▶주메뉴 바로가기

▶본문 바로가기

The Korea Herald
검색폼

THE INVESTOR
April 24, 2024

Market Now

Scholars shed light on late Samsung chief’s management initiatives

  • PUBLISHED :October 19, 2023 - 09:54
  • UPDATED :October 19, 2023 - 09:54
  • 폰트작게
  • 폰트크게
  • facebook
  • sms
  • print

A video clip of the late Samsung Group Chairman Lee Kun-hee’s new management initiatives is screened at a global academic conference held at the office of Samsung Electronics in southern Seoul, Wednesday. (Yonhap)

A week ahead of the third anniversary of the late Samsung Group Chairman Lee Kun-hee’s death, scholars gathered at a global academic conference in Seoul on Wednesday, looking back on his management initiatives introduced three decades ago.

About 300 scholars from Korea and abroad attended the event hosted by the Korean Academic Society of Business Administration, reminiscing about the late Samsung patriarch’s business philosophy, leadership and contributions to Korean society.

“The late chairman sought to fundamentally solve national and social problems by focusing on corporate talent and technology,” Kim Hwang-sik, a former prime minister and chairman of the Ho-Am Foundation, said in congratulatory remarks at the event held at the Seocho-gu office of Samsung Electronics in southern Seoul.

“I hope this conference will serve as an opportunity to shed new light on the spirit of (Lee’s) new management initiatives and present a milestone in preparing for the future of Korean companies,” Kim added.

Invited speakers included: University of Toronto professor emeritus Roger Martin; Kim Sang-keun, a professor of theology at Yonsei University; Scott Stern, a professor at the MIT Sloan School of Management; Columbia Business School professor Rita McGrath; and Koo Jeong-woo, a professor in Sungkyunkwan University's sociology department.

They analyzed Samsung’s new management from six perspectives: technology, strategies, talent, coexistence, future generations and implications for emerging countries. The experts also shared their opinions on how to apply the initiatives from the past to the management for the present and future.

“Chairman Lee was an absolutely striking strategy theorist and an integrative thinker. He was bold on creating a future that did not exist (in the past) and going far beyond without any data available,” Martin said in his keynote speech, titled, “The Striking Features of Lee Kun-hee’s Management Approach,” earlier in the day.

“These two features made him an extraordinary leader. … Samsung's performance is so extraordinary and it's not surprising in this context,” the professor said, highlighting the late chairman's philosophy and leadership that led Samsung to become a top global firm.

This year is the 30th anniversary of the late Lee's new management initiatives, which he announced during an executive meeting in Frankfurt, Germany, saying: "Let's change everything except wives and children."

Samsung's product quality and brand recognition at the time were near the bottom of the global market. It was not even recognized as the No. 1 firm on its home turf. The late chairman, however, moved forward aggressively with restructuring diverse areas from product and service to human resources and management styles.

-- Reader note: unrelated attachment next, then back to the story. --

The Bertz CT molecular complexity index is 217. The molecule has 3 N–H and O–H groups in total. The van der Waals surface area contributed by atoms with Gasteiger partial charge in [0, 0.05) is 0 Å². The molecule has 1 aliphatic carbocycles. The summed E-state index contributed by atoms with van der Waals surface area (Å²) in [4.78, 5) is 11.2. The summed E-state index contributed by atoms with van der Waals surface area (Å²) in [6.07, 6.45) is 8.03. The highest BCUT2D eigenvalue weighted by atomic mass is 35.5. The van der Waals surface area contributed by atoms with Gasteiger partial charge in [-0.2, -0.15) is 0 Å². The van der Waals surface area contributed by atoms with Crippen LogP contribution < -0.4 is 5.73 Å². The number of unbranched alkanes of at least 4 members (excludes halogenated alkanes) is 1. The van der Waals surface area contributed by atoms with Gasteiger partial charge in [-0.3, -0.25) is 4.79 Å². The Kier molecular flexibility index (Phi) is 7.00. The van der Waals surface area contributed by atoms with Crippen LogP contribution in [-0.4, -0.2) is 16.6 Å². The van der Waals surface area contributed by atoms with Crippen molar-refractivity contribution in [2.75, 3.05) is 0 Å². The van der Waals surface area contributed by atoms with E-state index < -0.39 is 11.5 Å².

Under the title of "Lee Kun-hee, a Renaissance Man: His Legacy of Lifelong Achievement and Posthumous Donations," Kim said that the late Samsung chief was the "spirit of the time" who left behind achievements comparable to those of the Medici family during the Renaissance in Florence, Italy.

He evaluated that Lee left an unprecedented legacy to the country in areas other than management, while introducing his bereaved family's return to Korean society, including donations of 23,000 art pieces to national institutions in 2021 and 1 trillion won ($742 million) to overcome infectious diseases, childhood cancer and rare diseases.

The afternoon session focused on Samsung's prospects and challenges, where Pressor Stern of MIT suggested both Korea and Samsung, the nation's largest conglomerate, "create beyond possible" in the era of economic and geopolitical uncertainties.

McGrath of Columbia also said, "Samsung's new management initiatives created three decades ago were established in a way that is completely consistent with today's success strategies, such as perpetual crisis spirit, density-defining investments, and rapid, fearless, experimentation."

Meanwhile, Korea's leading pianist Paik Kun-woo went on stage at Wednesday's event and delivered a memorial performance for the late chairman's third anniversary of death. He played Mozart's Rondo and Ravel's Sonatine, expressing his longing for Lee.

During his lifetime, the late Samsung chief sponsored Paik's overseas performance activities. When he passed away in October 2020, the pianist visited the funeral and shed tears, saying, “I feel like I lost my father.”

On Thursday, Samsung Group will hold a commemorative concert in remembrance of Lee at its Human Resources Development Center in Yongin, Gyeonggi Province.

His son Samsung Electronics Chairman Lee Jae-yong and wife Hong Ra-hee, former director of the Leeum Museum, reportedly plan to attend the event, together with CEOs of the group's key affiliates.

Pianist Cho Seong-jin, the winner of this year's Ho-Am Prize award for arts is scheduled to appear on stage.

The late chairman's memorial service will take place in Yongin on Oct. 25.

By Jie Ye-eun (yeeun@heraldcorp.com)

EDITOR'S PICKS